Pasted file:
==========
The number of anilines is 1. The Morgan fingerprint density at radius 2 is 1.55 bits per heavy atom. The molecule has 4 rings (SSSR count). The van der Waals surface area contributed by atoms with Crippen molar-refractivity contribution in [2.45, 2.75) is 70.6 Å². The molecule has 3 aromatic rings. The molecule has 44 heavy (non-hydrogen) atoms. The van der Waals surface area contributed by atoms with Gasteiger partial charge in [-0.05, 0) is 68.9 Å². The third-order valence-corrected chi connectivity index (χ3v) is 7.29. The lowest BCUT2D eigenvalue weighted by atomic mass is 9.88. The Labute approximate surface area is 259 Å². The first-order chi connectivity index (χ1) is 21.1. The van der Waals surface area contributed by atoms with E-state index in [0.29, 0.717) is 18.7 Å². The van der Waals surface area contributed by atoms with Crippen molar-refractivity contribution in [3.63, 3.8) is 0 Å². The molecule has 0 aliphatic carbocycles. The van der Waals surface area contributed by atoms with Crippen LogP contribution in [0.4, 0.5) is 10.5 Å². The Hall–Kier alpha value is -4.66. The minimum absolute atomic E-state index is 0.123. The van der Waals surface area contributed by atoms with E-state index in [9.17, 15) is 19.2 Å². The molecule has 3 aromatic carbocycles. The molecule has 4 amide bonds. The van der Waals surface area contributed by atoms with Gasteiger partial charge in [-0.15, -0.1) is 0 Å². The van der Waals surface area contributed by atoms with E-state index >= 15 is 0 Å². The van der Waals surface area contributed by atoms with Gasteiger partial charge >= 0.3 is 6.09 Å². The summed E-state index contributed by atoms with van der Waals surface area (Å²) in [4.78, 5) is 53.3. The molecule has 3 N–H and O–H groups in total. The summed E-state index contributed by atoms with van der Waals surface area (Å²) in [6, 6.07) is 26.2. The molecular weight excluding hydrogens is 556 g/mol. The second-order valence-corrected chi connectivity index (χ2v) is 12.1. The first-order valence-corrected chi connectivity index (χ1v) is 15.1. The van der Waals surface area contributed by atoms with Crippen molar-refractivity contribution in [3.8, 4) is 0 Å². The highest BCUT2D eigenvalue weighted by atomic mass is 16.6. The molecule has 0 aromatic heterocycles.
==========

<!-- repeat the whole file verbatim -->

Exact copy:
The number of anilines is 1. The Morgan fingerprint density at radius 2 is 1.55 bits per heavy atom. The molecule has 4 rings (SSSR count). The van der Waals surface area contributed by atoms with Crippen molar-refractivity contribution in [2.45, 2.75) is 70.6 Å². The molecule has 3 aromatic rings. The molecule has 44 heavy (non-hydrogen) atoms. The van der Waals surface area contributed by atoms with Gasteiger partial charge in [-0.05, 0) is 68.9 Å². The third-order valence-corrected chi connectivity index (χ3v) is 7.29. The lowest BCUT2D eigenvalue weighted by atomic mass is 9.88. The Labute approximate surface area is 259 Å². The first-order chi connectivity index (χ1) is 21.1. The van der Waals surface area contributed by atoms with E-state index in [0.29, 0.717) is 18.7 Å². The van der Waals surface area contributed by atoms with Crippen molar-refractivity contribution in [3.63, 3.8) is 0 Å². The molecule has 0 aliphatic carbocycles. The van der Waals surface area contributed by atoms with Crippen LogP contribution in [0.4, 0.5) is 10.5 Å². The Hall–Kier alpha value is -4.66. The minimum absolute atomic E-state index is 0.123. The van der Waals surface area contributed by atoms with E-state index in [9.17, 15) is 19.2 Å². The molecule has 3 aromatic carbocycles. The molecule has 4 amide bonds. The van der Waals surface area contributed by atoms with Gasteiger partial charge in [-0.15, -0.1) is 0 Å². The van der Waals surface area contributed by atoms with E-state index >= 15 is 0 Å². The van der Waals surface area contributed by atoms with Gasteiger partial charge >= 0.3 is 6.09 Å². The summed E-state index contributed by atoms with van der Waals surface area (Å²) in [4.78, 5) is 53.3. The molecule has 3 N–H and O–H groups in total. The summed E-state index contributed by atoms with van der Waals surface area (Å²) in [6, 6.07) is 26.2. The molecular weight excluding hydrogens is 556 g/mol. The second-order valence-corrected chi connectivity index (χ2v) is 12.1. The first-order valence-corrected chi connectivity index (χ1v) is 15.1. The van der Waals surface area contributed by atoms with Crippen molar-refractivity contribution in [3.8, 4) is 0 Å². The highest BCUT2D eigenvalue weighted by atomic mass is 16.6. The molecule has 0 aromatic heterocycles.